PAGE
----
Cartagena de Indias city guide: How to spend a weekend on Colombia’s Caribbean coast

Why go now?

An historic 16th-century port city nestled alongside the Caribbean Sea, it’s no secret that Cartagena de Indias (commonly known as Cartagena) is one of Colombia’s prettiest jewels. Come for the old town’s stunning Unesco World Heritage Site’s colonial architecture, stay for the tropical islands and eternal summer weather. While the cobbled streets and vibrant façades might teem with cruise ship passengers, escape with a sojourn to nearby beaches. November is dedicated to Carnaval, the ultimate Caribbean fiesta that takes over Colombia’s fifth-largest city. 

Get your bearings 

The compact walled old town is Cartagena’s heart and soul, home to charming leafy squares, colonial mansions converted into boutique hotels and well-preserved churches. Sir Francis Drake tried – and failed – to destroy Santa Catalina de Alejandria Cathedral (1) in 1586. Two miles away, San Felipe de Barajas Fortress (2) overlooks the city. Cross through Torre del Reloj (3) past the docks to reach hip Getsemaní neighbourhood (4). Beaches run along the northwest and southwest, and the latter is home to Bocagrande (5), Cartagena’s answer to Miami. The tourist office is on Plaza de la Aduana (6) (0057 5 6601583; cartagenadeindias.travel) and is open Monday to Saturday from 9am-12pm, 1pm-6pm; Sundays 9am-5pm.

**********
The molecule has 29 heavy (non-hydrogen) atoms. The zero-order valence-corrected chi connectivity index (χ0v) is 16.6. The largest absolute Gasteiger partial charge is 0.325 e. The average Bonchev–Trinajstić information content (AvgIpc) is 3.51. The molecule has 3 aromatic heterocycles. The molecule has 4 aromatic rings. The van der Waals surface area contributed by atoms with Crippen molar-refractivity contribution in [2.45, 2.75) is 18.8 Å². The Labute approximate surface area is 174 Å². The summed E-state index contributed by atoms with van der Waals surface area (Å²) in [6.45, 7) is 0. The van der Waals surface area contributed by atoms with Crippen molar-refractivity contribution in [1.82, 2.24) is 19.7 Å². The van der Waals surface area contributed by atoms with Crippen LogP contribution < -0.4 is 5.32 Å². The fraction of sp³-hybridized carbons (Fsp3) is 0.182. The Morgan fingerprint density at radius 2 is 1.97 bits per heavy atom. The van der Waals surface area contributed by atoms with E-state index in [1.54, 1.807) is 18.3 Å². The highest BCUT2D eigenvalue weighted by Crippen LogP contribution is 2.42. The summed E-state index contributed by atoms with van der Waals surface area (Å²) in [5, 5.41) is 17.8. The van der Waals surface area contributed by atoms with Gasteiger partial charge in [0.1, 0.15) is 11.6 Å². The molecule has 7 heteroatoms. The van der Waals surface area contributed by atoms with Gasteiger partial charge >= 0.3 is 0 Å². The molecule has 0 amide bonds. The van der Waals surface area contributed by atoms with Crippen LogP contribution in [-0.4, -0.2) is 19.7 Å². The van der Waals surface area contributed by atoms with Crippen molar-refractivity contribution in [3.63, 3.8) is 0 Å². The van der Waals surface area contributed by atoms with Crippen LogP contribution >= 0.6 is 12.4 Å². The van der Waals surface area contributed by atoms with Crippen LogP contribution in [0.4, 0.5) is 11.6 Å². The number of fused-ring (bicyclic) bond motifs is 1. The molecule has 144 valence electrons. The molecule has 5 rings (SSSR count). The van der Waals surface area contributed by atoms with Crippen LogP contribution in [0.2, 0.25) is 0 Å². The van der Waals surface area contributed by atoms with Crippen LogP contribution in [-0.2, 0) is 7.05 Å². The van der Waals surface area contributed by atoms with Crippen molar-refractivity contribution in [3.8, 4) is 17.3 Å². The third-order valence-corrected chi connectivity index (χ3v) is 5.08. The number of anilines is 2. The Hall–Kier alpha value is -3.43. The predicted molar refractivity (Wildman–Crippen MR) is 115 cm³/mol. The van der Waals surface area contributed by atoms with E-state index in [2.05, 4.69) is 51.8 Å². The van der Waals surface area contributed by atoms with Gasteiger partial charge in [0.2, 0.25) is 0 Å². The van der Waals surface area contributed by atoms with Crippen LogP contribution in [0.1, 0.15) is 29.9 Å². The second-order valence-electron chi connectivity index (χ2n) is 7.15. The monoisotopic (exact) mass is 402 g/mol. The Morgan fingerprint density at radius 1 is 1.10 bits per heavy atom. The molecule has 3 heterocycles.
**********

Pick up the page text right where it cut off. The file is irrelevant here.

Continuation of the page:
Day one

Take a hike

Start at Parque de Bolívar (7), a former bullfighting ring turned leafy urban jungle, which houses a monument honouring liberator Simón Bolivar. You can also stop by Zenú Gold Museum (8), open Tuesday to Saturday 9am-5pm and Sunday 10am-3pm; opposite is Palacio de la Inquisición (9), a former jail and torture chamber with a grisly past. Head to Plaza Fernandez de Madrid (10), dropping in at Santo Toribio church (11), to see the enormous entrances and their iconic knockers; maritime shapes indicate they were once a sea merchant’s abode. 

Colombia’s most famous literary son resided on the corner of Del Curato street (12) and wandering the balmy narrow lanes gives a sense of Gabriel García Márquez’s fictitious Macondo. Calle de los 7 Infantes (13), one of the city’s most picturesque streets, is a must-saunter. From there, head to the three key plazas, De las coches (14), De la Aduana (15) and San Pedro Claver (16), where slaves were traded, imports arrived and the 17th-century monastery where defender of slaves Peter Claver lived respectively. Make sure you take in Peace Square (17) and the clock tower…

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